make signs for a perimeter fence to deter beachgoers from walking on the nest.
Photos courtesy of David Anderson/Gumbo Limbo Nature Center
By Rich Pollack
There was a glimmer of hope when a wildlife biologist spotted the first confirmed least tern nest in 25 years on Boca Raton’s beach in late April.
The small, fish-eating shore bird, listed on Florida’s threatened species list, has had a rough go of it of late, with its nesting habitat along the shoreline disappearing due to development.
So when two eggs appeared in the nest on the south end of Spanish River Park, biologists and others cordoned off the area to protect it from beachgoers who might inadvertently disturb it. They even put out a few decoy terns to encourage other pairs to nest.
But then last month, the saga of Boca’s least terns took, well, a turn for the worse when an early morning inspection found an empty nest.
The prime suspect in the egg thievery is a crow.
“Those crows, they’re pretty smart,” said David Anderson, sea-turtle conservation coordinator at the Gumbo Limbo Nature Center.
Anderson, who monitors sea turtle nests, came across the least tern nest while noticing a bit of tern activity.
He also witnessed one member of the nesting pair of small yellow-beaked birds with black caps fighting off a crow while its mate sat on the nest.
Anderson said the prognosis for the nest, little more than a small divot in the sand, was poor from the start because of the abundance of predators, including foxes and raccoons, as well other animals.
Soon after the eggs vanished, Anderson and others noticed the small colony of least terns moving south to just north of the Boca Inlet. By late last month, the terns were gone from the beach.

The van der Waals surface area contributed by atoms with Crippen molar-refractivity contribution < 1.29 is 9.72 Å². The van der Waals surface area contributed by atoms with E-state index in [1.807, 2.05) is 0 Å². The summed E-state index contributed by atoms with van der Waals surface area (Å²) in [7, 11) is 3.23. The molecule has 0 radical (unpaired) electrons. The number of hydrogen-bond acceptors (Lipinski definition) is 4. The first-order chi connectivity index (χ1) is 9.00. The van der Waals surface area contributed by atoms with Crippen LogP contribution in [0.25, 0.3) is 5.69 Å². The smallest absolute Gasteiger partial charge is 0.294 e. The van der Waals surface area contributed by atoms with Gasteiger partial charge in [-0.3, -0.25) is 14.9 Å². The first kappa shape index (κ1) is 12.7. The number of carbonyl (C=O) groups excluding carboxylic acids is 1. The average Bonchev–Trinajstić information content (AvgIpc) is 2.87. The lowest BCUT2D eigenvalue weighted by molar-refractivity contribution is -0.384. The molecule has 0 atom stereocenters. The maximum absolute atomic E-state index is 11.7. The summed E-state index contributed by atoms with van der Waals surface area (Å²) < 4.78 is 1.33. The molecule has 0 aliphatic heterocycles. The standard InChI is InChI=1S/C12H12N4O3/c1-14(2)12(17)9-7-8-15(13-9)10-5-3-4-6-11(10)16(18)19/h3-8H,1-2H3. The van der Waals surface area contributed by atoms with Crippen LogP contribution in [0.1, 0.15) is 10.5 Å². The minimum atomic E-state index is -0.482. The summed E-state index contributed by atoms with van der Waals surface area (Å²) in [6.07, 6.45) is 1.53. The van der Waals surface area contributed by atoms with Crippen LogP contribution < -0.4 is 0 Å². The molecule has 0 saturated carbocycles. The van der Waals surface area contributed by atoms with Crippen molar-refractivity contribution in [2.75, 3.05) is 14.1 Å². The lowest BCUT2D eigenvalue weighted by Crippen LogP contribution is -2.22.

There may, however, be a happy ending to the story of the Boca Raton least terns, since these smart little birds have adapted to a loss of habitat by nesting on flat, gravel-covered rooftops common in South Florida.
“The colony is gone from the beach but it could have moved to a rooftop in the area,” said Natasha Warraich, an assistant regional biologist for the Florida Fish and Wildlife Conservation Commission, who was called in to cordon off the beach nest and help protect the nesting pair.
For the terns, the rooftops may be a safe haven from small mammals and most human disturbances. They may also be a defense again rising sea levels and frequent strong storms.
Anderson hopes that members of the least tern colony in Boca — one of the few remaining beach-nesting colonies in Florida — will return next year as they make their way from South America, where they migrate from our winters.
In addition to the one in Boca Raton, least tern beach-nesting colonies have been spotted on Snook Island and Grassy Flats in the Lake Worth Lagoon, and on the shores of Palm Beach.
“The last five years, we’ve seen a significant increase in tern activity,” Anderson said.